• Tom Hering

    Norman Rockwell wasn’t successful? Or widely appreciated in his time? Or to this day? Huh.

  • Tom Hering

    Norman Rockwell wasn’t successful? Or widely appreciated in his time? Or to this day? Huh.

  • Cincinnatus

    Tom@13: By whom was he appreciated as successful? Certainly not the self-appointed “art community.” Of course, I would also be loathe to include him in the category of “great artist,” but the fact that my grandparents had a Norman Rockwell calendar on the kitchen wall speaks to a different kind of success than that of Jackson Pollock’s monstrosities.

    Also, am I the only one who is skeptical of this story? I mean, it’s fascinating and all, and who doesn’t love a great Cold War drama of intrigue? But I need numbers. Even if the CIA threw some money at a few artists, that hardly means abstract expressionism itself can cite only a government conspiracy as its raison d’etre.

    The real conspiracy is that major (government-subsidized) art museums haven’t been willing to display representational art (I am tempted to say “good art”) in decades. And I just don’t think that’s the CIA’s fault.

  • Cincinnatus

    Tom@13: By whom was he appreciated as successful? Certainly not the self-appointed “art community.” Of course, I would also be loathe to include him in the category of “great artist,” but the fact that my grandparents had a Norman Rockwell calendar on the kitchen wall speaks to a different kind of success than that of Jackson Pollock’s monstrosities.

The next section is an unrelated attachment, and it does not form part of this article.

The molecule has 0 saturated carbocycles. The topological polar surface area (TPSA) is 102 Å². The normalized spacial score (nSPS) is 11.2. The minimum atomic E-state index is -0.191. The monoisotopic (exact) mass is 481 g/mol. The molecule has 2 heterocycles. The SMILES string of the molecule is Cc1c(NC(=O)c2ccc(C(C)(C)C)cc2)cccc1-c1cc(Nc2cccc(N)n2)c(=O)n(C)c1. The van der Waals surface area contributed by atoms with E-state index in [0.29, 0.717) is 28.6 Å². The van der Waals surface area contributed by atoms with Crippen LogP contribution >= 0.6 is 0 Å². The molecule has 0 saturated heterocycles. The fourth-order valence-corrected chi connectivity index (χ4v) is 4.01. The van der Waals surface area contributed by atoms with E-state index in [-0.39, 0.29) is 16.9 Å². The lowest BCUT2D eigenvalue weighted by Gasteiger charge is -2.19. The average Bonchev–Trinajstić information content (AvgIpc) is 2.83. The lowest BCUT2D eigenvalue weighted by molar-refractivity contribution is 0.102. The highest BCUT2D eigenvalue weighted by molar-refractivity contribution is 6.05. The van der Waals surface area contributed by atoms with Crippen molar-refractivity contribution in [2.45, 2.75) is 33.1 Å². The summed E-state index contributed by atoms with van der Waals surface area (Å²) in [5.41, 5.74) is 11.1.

Also, am I the only one who is skeptical of this story? I mean, it’s fascinating and all, and who doesn’t love a great Cold War drama of intrigue? But I need numbers. Even if the CIA threw some money at a few artists, that hardly means abstract expressionism itself can cite only a government conspiracy as its raison d’etre.

    The real conspiracy is that major (government-subsidized) art museums haven’t been willing to display representational art (I am tempted to say “good art”) in decades. And I just don’t think that’s the CIA’s fault.

  • Tom Hering

    Well, government-subsidized museums of modern art display, you know, modern art. While other government-subsidized art museums display, you know, other kinds of art. While yet other government-subsidized art museums display both. All the time. That’s quite the scandal of academic/government culture-change collusion!

    Pollock? I’ve seen more than enough classical and representational monstrosities to balance the presence of his paintings in the world. :-D Yes, Rockwell’s success was different from Pollock’s. Yet a very successful success, nonetheless. He didn’t die a penniless unknown.

    The CIA? You’re skeptical of their past ambitions? Here’s a little background from Wikipedia, for what it’s worth:

    http://en.wikipedia.org/wiki/The_CIA_and_the_Cultural_Cold_War

  • Tom Hering

    Well, government-subsidized museums of modern art display, you know, modern art. While other government-subsidized art museums display, you know, other kinds of art. While yet other government-subsidized art museums display both. All the time. That’s quite the scandal of academic/government culture-change collusion!

    Pollock? I’ve seen more than enough classical and representational monstrosities to balance the presence of his paintings in the world. :-D Yes, Rockwell’s success was different from Pollock’s. Yet a very successful success, nonetheless. He didn’t die a penniless unknown.